stock markets

[ANALYSIS] Of true and false market breakouts 

Den Somera

This is AI generated summarization, which may have errors. For context, always refer to the full article.

[ANALYSIS] Of true and false market breakouts 

Alejandro Edoria

Let’s look closer at the market’s recent trading results for underlying clues

The market’s movement is turning to be difficult to follow, let alone to predict – especially of its supposed recent breakout.  

A breakout is said to happen when the price of a stock, commodity or the market, as a whole, moves above a certain resistance level.  When said variables move beyond their estimated support level, this is also called a breakout.  However, when the movement of said variables goes below the support level, it is called a breakdown or false (as in failed) breakout. 

A resistance level is aptly explained by the following definition: “It is where selling interest appears over time, blocking further upside progress.” Thus, there is “resistance” to the direction pursued.  The support level, on the other hand, is simply the opposite.  It is where buying interest appears the most, in which the upside direction is effectively given “support.”   

Resistance can just be “a single price point such as the (session’s) high of the day, or hourly high (for day traders).” It can be also a zone (several area points) as in the market’s earlier named support-resistance zone of 6,400 to 6,600 or the presently claimed support-resistance zone of 6,600 to 6,800.   

As further explained, a resistance zone is the area in which bulls (buyers) and bears (sellers) battle it out, as in “to test the resistance level.”  This could be by small amounts.  

Fast forward, if the multiple attempts to advance fails, the resistance zone is said to be still filled with more bears who can reverse the market’s upward direction, and ultimately changed its trend to go downwards.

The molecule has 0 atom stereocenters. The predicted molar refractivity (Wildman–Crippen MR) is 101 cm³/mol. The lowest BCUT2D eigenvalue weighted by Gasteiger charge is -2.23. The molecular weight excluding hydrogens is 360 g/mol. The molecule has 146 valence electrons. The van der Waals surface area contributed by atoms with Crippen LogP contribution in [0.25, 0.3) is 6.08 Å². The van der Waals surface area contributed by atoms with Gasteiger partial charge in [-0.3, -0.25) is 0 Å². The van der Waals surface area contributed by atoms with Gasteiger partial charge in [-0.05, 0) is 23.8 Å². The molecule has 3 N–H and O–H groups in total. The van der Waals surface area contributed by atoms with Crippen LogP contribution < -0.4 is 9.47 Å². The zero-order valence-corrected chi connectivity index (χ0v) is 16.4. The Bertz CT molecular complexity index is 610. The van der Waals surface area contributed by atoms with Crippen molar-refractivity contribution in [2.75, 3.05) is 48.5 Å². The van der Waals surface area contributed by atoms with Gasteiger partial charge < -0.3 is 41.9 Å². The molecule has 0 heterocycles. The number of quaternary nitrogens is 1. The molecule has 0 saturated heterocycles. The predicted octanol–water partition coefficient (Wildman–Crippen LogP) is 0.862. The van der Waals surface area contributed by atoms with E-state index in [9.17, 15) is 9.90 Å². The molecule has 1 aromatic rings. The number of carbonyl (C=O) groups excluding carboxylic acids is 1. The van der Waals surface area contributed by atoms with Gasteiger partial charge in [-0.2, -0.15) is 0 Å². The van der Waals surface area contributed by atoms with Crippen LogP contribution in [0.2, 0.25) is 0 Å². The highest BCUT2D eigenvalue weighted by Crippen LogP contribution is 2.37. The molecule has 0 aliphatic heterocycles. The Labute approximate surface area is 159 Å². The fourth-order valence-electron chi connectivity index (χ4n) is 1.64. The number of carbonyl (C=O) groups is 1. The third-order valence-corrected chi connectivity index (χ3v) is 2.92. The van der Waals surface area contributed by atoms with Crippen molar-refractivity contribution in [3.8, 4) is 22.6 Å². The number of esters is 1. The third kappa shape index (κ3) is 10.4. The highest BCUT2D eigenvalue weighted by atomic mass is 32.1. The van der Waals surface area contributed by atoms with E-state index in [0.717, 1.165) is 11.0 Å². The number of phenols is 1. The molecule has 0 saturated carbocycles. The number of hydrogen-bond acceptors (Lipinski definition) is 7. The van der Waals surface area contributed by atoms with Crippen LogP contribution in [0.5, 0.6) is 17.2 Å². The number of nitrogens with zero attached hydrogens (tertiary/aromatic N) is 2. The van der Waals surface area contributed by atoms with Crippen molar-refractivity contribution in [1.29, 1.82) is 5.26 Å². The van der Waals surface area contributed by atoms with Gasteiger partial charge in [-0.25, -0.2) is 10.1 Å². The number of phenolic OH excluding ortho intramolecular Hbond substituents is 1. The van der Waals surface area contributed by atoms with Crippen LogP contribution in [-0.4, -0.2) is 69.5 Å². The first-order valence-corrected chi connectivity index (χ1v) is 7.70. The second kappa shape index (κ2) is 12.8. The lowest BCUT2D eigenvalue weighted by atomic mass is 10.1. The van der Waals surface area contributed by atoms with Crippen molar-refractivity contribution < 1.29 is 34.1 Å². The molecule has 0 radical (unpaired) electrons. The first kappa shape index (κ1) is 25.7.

Do you see this as what is happening in the market?  It might or may not be.  Let’s look closer at the market’s recent trading results for underlying clues.

Trading record

As explained, when a variable like a stock, commodity or the market as a whole move beyond its estimated support level, this is also called a breakout.  

Considering that the market is the subject of our present analysis, it has been trading above its newly established 6,600 support level or conversely as the market’s previous resistance level.   This makes the market to be technically moving above the breakout level.  

Per market data, the market breached for the first time the estimated 6,600 resistance level on the market’s 15th week of trading for the year on Friday, April 28, when it closed at 6,625.08.  

It managed to climb higher a week after on the following Friday, May 5.  The market closed at 6,685.66, up 60.58 points or 0.09%.  

Since then, the market traded within the range of said two points of April 28 and May 5.  The same story unraveled last week but with an interesting twist.  

When the market was forced to close on its session’s low of 6,628.64 on Thursday, May 18, it rallied the following day, Friday, May 19, and closed higher at its session high of 6,664.55. 

This favorable last-minute move fueled expectations over the weekend that the market will continue its climb when it opens this week, and challenge the new estimated 6,750 or 6.800 resistance level.